Venice Commission flags role of State Advocate

Venice Commission praises judicial reforms, but expresses reservations over state advocate’s role

State Advocate, Victoria Buttigieg
State Advocate, Victoria Buttigieg

The Venice Commission has taken issue with part of the Maltese government’s reforms on rule of law, in connection with the role of the State Advocate in the appointment of members of the judiciary.

MaltaToday is informed that the Commission has reacted to the proposals submitted by the Maltese government to it in May, on plans for institutional changes related to the rule of law.

In a report to Justice Minister Edward Zammit Lewis, the Venice Commission praised several of the proposals, including those on reforms in the appointment of the police chief.

It however said that it had reservations on the position of the State Advocate in the Judicial Appointments Committee and the Commission for the Administration of Justice.

According to the proposals sent to the Commission, the State Advocate will replace the public prosecutor as a member on the Judicial Appointments Committee (JAC).

The JAC vets and selects candidates for the bench who apply under a rolling public call, from inside and outside the judiciary. The Committee will also include two additional judges and a magistrate chosen by their peers. The Chief Justice will continue to preside over JAC but will also be given a casting vote in addition to his original vote.

The JAC will propose the three most suitable candidates for appointment directly to the President, accompanied by detailed reports. The final choice of the judiciary will rest with the President.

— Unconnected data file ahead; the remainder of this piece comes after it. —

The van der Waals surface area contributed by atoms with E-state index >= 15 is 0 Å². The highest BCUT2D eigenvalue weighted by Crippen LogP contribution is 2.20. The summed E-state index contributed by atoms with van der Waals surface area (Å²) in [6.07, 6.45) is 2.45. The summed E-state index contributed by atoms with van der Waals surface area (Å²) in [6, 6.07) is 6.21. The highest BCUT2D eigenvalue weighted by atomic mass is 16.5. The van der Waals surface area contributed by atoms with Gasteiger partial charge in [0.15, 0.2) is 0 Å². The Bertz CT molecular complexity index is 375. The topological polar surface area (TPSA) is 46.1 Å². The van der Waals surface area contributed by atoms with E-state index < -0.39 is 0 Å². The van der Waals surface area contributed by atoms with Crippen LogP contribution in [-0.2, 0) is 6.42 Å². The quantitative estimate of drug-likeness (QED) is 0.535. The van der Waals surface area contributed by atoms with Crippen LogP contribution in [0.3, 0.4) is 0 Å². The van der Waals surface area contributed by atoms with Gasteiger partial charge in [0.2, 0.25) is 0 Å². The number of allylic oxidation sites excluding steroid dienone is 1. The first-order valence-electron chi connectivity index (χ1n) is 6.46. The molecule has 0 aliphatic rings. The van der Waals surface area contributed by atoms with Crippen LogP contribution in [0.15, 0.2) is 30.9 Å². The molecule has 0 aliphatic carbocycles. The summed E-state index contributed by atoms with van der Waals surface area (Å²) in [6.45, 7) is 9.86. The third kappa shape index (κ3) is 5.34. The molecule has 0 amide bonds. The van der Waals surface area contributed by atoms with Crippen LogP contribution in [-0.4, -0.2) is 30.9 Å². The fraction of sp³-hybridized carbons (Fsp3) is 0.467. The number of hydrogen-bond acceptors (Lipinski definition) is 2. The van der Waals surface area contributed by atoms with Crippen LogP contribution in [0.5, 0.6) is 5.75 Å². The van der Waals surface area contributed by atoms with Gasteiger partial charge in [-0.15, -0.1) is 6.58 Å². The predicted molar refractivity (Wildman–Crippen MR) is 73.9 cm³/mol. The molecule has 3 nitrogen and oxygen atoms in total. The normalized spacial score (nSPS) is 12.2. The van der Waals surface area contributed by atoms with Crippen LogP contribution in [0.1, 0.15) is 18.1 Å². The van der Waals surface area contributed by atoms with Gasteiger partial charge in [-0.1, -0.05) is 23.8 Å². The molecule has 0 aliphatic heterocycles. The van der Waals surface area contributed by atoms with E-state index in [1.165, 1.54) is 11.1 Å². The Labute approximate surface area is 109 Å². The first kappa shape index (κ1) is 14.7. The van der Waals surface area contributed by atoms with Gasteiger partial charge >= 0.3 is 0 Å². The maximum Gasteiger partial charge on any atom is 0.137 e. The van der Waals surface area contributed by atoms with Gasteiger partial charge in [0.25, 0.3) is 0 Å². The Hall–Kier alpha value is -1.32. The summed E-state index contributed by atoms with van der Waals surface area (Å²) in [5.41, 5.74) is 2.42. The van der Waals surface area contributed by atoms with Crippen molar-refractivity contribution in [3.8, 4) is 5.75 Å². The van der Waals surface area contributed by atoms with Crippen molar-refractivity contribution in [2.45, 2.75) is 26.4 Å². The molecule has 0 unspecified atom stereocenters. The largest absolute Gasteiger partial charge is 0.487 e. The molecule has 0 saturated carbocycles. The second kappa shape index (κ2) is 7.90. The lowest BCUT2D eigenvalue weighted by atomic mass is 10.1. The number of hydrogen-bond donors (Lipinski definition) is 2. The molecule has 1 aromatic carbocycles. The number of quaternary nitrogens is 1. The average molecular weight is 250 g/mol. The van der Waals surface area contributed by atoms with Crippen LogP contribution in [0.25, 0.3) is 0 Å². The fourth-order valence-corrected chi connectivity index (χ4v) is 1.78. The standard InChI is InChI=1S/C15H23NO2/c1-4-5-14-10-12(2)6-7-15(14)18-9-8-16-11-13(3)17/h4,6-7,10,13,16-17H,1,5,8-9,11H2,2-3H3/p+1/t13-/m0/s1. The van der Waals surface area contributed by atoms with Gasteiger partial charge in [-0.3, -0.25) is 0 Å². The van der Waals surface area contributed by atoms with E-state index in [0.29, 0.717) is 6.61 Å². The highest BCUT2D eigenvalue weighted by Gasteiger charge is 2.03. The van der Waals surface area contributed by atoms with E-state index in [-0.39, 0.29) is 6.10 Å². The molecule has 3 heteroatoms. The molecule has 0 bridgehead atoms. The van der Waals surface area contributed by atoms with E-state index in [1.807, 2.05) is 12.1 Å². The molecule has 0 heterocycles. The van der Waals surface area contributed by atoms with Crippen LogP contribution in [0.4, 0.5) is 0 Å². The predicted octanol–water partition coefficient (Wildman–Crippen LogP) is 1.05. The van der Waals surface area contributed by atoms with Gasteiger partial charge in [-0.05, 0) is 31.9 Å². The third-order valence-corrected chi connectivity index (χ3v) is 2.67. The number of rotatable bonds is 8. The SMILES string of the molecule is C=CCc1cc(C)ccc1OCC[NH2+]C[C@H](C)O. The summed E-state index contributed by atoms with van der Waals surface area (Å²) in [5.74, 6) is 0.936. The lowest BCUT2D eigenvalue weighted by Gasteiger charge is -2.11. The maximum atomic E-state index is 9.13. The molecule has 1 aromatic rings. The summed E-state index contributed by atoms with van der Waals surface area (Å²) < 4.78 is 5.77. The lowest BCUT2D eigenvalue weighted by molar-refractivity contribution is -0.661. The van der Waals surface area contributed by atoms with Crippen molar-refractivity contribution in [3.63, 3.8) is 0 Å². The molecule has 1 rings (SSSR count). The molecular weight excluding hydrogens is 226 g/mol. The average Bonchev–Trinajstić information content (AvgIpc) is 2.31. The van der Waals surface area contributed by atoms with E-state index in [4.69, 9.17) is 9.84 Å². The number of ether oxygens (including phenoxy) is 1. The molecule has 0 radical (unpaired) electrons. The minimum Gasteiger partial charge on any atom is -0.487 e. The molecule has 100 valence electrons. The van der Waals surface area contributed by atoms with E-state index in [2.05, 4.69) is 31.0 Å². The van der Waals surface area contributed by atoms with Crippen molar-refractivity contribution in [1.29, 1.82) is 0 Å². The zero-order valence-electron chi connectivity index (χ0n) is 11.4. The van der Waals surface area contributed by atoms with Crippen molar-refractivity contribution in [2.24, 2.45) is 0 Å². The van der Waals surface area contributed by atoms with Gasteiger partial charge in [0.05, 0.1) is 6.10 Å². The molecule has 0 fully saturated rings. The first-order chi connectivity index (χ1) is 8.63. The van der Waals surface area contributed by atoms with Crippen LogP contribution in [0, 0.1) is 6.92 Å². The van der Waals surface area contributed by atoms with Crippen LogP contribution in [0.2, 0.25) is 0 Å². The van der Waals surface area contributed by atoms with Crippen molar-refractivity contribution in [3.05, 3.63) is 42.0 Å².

But the Venice Commission has disagreed with the position the State Advocate, as the former Attorney General is now known, would have within the JAC.

When it comes to the removal of judges or magistrates, it has also taken issue with the role the State Advocate would play in the Commission for the Administration of Justice.

Under the government’s proposals, the State Advocate will replace the Attorney General on the Commission for the Administration of Justice, which has the prerogative for judicial discipline, short of the removal of a member of the judiciary.

Another issue the Venice Commission found was related to the role Parliament has in the removal of judges and magistrates.

The proposals set out that the Commission for the Administration of Justice would recommend that a member of the judiciary be removed by Parliament, with that said member having the right to an appeal in the Constitutional Court from such a recommendation.

The Venice Commission said that it did not agree that Parliament be involved in this process. The Commission, however, otherwise praised the proposals for the method of appointment and discipline of members of the judiciary.

The Venice Commission also confirmed the government’s legislative concepts behind the proposals related to the Permanent Commission Against Corruption reform, persons of trust, permanent secretaries and the appointment of the police commissioner. These, the Commission said, were steps in the right direction.

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